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MPCA orders first full impact review on a proposed ethanol plant

By Ron Way | Friday, March 28, 2008
The Minnesota Pollution Control Agency has ordered an environmental impact statement on a proposed corn-ethanol plant, Agassiz Energy, near Erskine, Minn., a move that’s certain to rile an industry encountering gr

corn-ethanol power plant
REUTERS/Rick Wilking
A proposed Minnesota corn-ethanol plant, like this one in Colorado, offers both jobs and potential environmental impacts.

The Minnesota Pollution Control Agency (MPCA) has ordered an environmental impact statement on a proposed corn-ethanol plant, Agassiz Energy, near the small northwestern town of Erskine, Minn., a move that’s certain to rile a corn-ethanol industry that has encountered growing concern over the environmental and energy cost of producing the biofuel.

It is the first time that a full review would be completed on any ethanol plant in Minnesota, where 17 plants already are operating and nearly that many are on the planning horizon.

“We are obligated to understand the environmental impacts of proposed facilities,” said MPCA Commissioner Brad Moore. “It’s what the law requires.”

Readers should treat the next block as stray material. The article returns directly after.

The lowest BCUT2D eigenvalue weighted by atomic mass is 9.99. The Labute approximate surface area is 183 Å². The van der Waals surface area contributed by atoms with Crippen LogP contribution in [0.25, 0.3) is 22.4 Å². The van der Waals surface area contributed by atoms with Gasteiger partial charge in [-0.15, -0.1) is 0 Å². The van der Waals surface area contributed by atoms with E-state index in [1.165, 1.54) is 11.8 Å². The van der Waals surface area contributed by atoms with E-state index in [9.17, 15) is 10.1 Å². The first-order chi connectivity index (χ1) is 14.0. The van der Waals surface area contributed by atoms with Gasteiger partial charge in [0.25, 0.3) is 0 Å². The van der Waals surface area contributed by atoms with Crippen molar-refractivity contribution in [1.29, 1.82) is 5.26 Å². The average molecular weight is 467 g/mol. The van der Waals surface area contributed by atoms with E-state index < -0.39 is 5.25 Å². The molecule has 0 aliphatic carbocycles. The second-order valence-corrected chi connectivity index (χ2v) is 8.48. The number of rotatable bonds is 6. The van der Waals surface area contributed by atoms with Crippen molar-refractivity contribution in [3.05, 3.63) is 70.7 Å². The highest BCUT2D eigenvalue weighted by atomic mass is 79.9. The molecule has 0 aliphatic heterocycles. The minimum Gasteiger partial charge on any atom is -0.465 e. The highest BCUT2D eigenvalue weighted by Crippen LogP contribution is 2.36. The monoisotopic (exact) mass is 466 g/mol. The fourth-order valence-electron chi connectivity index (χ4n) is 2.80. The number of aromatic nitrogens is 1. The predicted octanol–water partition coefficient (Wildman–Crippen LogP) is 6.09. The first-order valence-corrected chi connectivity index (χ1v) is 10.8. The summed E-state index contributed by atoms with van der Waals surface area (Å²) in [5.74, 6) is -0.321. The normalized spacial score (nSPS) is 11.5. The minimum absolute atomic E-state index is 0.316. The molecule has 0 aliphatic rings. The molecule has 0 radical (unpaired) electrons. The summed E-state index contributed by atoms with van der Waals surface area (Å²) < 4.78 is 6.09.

But MPCA watchers said it is the first time in at least a decade that the agency has shown such regulatory spunk, especially involving an agricultural industry that enjoys unusual political support.

“I’ve been in my job for eight years, and this is the first time that the MPCA did anything that we’ve requested,” said an elated Janette Brimmer, an attorney with the Minnesota Center for Environmental Advocacy. Environmental advocates, some legislators, and even by some members of the MPCA’s own Citizens’ Board, openly question why so many ethanol plants have been approved without fully understanding groundwater effects. The plants consume from 4 to 10 gallons of water for each gallon of ethanol produced.

Groundwater use is growing fast

This year the combined production of all plants in Minnesota will surpass a billion gallons of the biofuel and nearly twice that in the next five years. That means that up to 7 billion gallons of water would be drawn in 2008 for ethanol production, most of it in drier parts of the state where water supply is little known or limited.

In January, Moore asked the state’s multiagency Environmental Quality Board to undertake a broad review of the groundwater implications of ethanol production, a study that could take a year or more to complete. Further study of controversial issues is generally viewed as a politically safe way to show “progress,” but the MPCA action taken earlier this week is the kind of assertiveness that attracts attention.

It also involves political risk. Already there’s concern over the economic impact of the MPCA action to order a full environmental review of Agassiz Energy‘s $130 million, 70 million-gallon capacity plant to be built near Erskine (pop. 425), located a few miles east of Crookston in Polk County.

“We don’t have a budget to pay for an environmental impact statement,” said Don Sargeant, board chair of Agassiz Energy, which has been planning its plant since 2004. He estimated it could take about 18 months and at least $500,000 to complete the review ordered Tuesday by a 6-0 vote of the MPCA’s Citizens’ Board.